- Digital literacy and computational thinking and the ability to adapt to changing technologies; some of which haven’t even been invented yet
- Judgement and decision-making skills
- Emotional and social intelligence
- Creative and innovative mindset
- The ability to work with others
We encourage the development of these skills through multi-age, integrated project-based work that links to real-life concepts. Our students are given responsibility for decision making at Enkindle around learning, behaviour and the day to day operations of the school. This freedom and choice are balanced with responsibility. Our students help with aspects of the school such as cleaning, gardening, maintenance and they serve on the justice committee to help resolve playground or classroom issues using restorative justice practices.
Connection is essential to allow students to understand their part in both our school and wider communities. We encourage guest speakers and connections with our community to expand our student’s knowledge of the world around them and encourage them to become valuable contributors to society.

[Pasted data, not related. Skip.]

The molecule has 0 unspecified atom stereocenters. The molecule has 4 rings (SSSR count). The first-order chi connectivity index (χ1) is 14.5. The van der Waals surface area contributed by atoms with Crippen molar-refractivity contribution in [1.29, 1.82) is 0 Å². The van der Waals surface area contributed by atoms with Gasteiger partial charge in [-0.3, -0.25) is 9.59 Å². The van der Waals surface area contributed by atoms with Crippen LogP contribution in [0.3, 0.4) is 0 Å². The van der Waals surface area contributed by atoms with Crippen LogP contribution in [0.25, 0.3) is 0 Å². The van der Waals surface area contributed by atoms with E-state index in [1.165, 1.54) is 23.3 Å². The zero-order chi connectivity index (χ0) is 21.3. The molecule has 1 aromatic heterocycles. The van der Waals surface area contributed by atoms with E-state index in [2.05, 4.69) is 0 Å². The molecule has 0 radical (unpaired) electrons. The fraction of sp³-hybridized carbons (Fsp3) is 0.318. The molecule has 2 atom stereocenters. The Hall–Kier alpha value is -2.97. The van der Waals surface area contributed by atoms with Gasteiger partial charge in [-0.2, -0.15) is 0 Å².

Our integrated units are based around a real-world, macro concept such as ‘Sustainability’ or ‘Change’ which allows our students to become fully immersed an engaged in their learning and to see the many connections, and skills that can be transferred, between the learning areas.
Our learning focuses are:
History and Social Sciences (HASS)
Design and Technologies
Health and Physical Sciences (HPE)
Innovation and change are part of who we are
and what makes Enkindle unique
The Enkindle Difference
We use the resources that we already have around us so that we can invest more into our amazing teachers and keep our teacher-student ratio as close to 1:10 as possible. Our learning is purposeful, and we practice real world learning as much as we can, as it is the most powerful for students.
Here are some of the ways that Enkindle Village School is unique:
You won’t see: